Former NFL quarterback and Hall of Famer Brett Favre spent 20 seasons playing the sport he loves. During that time, he faced huge defensive lines and got tackled countless times. The impact of those hits lasted well beyond his active playing years, and now the legendary quarterback has a warning for parents of young children who want to play tackle football.
Favre partnered with the Concussion Legacy Foundation to appear in a public service announcement telling parents not to let their children to play tackle football until age 14. He shared the powerful video, called “A Warning from the Future,” on Twitter:
CTE is a terrible disease, and we need to do everything we can to prevent it for the next generation of football players. That starts with keeping kids out of tackle football. @ConcussionLF says choose flag until age 14. I agree. https://t.co/nwAtAeo8EE
— Brett Favre (@BrettFavre) August 17, 2021
The video features Favre as the adult version of a young football player warning his parents about the dangers of playing tackle football as a kid. As the video transitions from the child to a teenager to Favre, the player describes the effects of playing tackle football for decades and explains chronic traumatic encephalopathy, or CTE.
“I just learned about CTE,” the child says, explaining that the longer he plays, the more he’s at risk.
“So by the time I’m your age … ” the teen says just before the transition to Favre.
“I could be fighting depression, struggling to keep my thoughts straight,” Favre says, finishing his sentence. “I could become violent, even to my own children. When I’m your age, what will matter to me is not my youth football career, but that, like you, I’m a great parent and I can provide for my family.”
“So please, keep me out of tackle football, until I’m 14,” the child says.
You can watch the video here:
CTE is a degenerative disease of the brain. Studies show repetitive hits to the head — including but not limited to diagnosed concussions — are the likely cause of CTE.
Favre, 51, has previously shared his struggle with short-term memory issues and attributes them to the thousands of hits he took during his career.
“There’s a term we use in football and maybe other sports, that I got ‘dinged,'” USA Today reported in 2018. “When you have ringing of the ears, seeing stars, that is a concussion. If that’s a concussion, then I’ve had hundreds, probably thousands, throughout my career, which is frightening.”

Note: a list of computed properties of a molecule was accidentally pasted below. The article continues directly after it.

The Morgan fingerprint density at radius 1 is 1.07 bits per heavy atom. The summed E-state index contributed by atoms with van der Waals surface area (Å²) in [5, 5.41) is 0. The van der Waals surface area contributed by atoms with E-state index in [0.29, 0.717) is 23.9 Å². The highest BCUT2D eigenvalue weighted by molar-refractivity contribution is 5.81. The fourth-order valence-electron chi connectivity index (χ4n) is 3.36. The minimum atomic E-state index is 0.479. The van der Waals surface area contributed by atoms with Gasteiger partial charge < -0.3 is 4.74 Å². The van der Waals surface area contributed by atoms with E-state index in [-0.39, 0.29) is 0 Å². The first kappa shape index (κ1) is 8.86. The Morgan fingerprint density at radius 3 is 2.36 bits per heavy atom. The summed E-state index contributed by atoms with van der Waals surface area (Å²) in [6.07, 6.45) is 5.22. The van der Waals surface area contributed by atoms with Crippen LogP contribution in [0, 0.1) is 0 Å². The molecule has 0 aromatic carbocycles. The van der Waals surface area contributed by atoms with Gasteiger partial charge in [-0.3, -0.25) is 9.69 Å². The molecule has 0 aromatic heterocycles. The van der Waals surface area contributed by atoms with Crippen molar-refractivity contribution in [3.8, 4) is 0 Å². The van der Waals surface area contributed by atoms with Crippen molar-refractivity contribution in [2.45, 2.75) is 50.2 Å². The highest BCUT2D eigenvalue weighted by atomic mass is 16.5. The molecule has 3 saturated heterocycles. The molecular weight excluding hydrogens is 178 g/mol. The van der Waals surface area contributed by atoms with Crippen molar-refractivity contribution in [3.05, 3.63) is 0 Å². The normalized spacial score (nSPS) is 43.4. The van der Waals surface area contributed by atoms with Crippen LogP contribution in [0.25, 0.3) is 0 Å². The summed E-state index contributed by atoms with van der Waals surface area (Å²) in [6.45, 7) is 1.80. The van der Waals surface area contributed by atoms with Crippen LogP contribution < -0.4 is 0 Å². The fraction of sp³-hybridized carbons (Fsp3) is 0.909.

Favre is an advocate for flag football for kids to minimize their injury risk.
“Having kids play tackle football before high school is just not worth the risk,” Favre said in a statement shared by the Concussion Legacy Foundation, The Washington Post reported. “CTE is a terrible disease, and we need to do everything we can to prevent it for the next generation of football players.”
What Medical Experts Say About Youth Tackle Football
Medical experts continue to review the impact of tackle football on children and offer guidance to parents who wonder if the risk is worth the positive influence of team sports play.
The Centers for Disease Control and Prevention (CDC) reports that studies have shown football has the highest number of sports-related concussions and other traumatic brain injuries among youth. The same study also showed that youth tackle football athletes had 15 times more head impacts during a practice or a game than flag football players, and they were 23 times more likely to experience a hard head impact during a practice or a game.
Experts also recommend that parents make sure their football player’s equipment meets appropriate safety requirements, especially helmets.
CDC’s helmet safety guidelines include getting an accurate head measurement, assessing the helmet’s head coverage, fit guides and other steps. You can download the CDC’s full helmet safety Fact sheet here.
The American Academy of Pediatrics has yet to recommend the elimination of tackle football for children. In its most recent guidance, in an article from 2015 entitled “Tackling in Youth Football,” the AAP wrote that “Further investigation into the effects of delaying the introduction of tackling until a certain age must be conducted before informed recommendations can be made.”
Instead, it outlined recommendations about officials enforcing the rules of the game, coaches teaching proper tackling techniques, having players work with physical therapists to strengthen neck muscles and having certified athletic trainers supervise all practices and games.
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